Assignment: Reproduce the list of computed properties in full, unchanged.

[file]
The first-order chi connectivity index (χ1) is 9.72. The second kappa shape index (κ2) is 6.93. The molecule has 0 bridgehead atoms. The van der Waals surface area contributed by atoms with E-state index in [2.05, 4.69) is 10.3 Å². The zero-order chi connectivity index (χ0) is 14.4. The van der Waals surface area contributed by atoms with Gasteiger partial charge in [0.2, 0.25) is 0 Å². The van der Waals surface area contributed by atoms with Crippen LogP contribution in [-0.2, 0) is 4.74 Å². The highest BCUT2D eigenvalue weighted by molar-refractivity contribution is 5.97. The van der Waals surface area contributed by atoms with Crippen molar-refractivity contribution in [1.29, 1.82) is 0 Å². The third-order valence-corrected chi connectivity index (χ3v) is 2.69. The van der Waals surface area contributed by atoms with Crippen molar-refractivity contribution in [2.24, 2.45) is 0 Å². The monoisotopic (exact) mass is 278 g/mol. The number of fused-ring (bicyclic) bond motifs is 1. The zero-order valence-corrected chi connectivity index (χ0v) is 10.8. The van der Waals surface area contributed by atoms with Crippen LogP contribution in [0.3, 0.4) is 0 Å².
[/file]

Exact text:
The first-order chi connectivity index (χ1) is 9.72. The second kappa shape index (κ2) is 6.93. The molecule has 0 bridgehead atoms. The van der Waals surface area contributed by atoms with E-state index in [2.05, 4.69) is 10.3 Å². The zero-order chi connectivity index (χ0) is 14.4. The van der Waals surface area contributed by atoms with Gasteiger partial charge in [0.2, 0.25) is 0 Å². The van der Waals surface area contributed by atoms with Crippen LogP contribution in [-0.2, 0) is 4.74 Å². The highest BCUT2D eigenvalue weighted by molar-refractivity contribution is 5.97. The van der Waals surface area contributed by atoms with Crippen molar-refractivity contribution in [1.29, 1.82) is 0 Å². The third-order valence-corrected chi connectivity index (χ3v) is 2.69. The van der Waals surface area contributed by atoms with Crippen molar-refractivity contribution in [2.24, 2.45) is 0 Å². The monoisotopic (exact) mass is 278 g/mol. The number of fused-ring (bicyclic) bond motifs is 1. The zero-order valence-corrected chi connectivity index (χ0v) is 10.8. The van der Waals surface area contributed by atoms with Crippen LogP contribution in [0.3, 0.4) is 0 Å².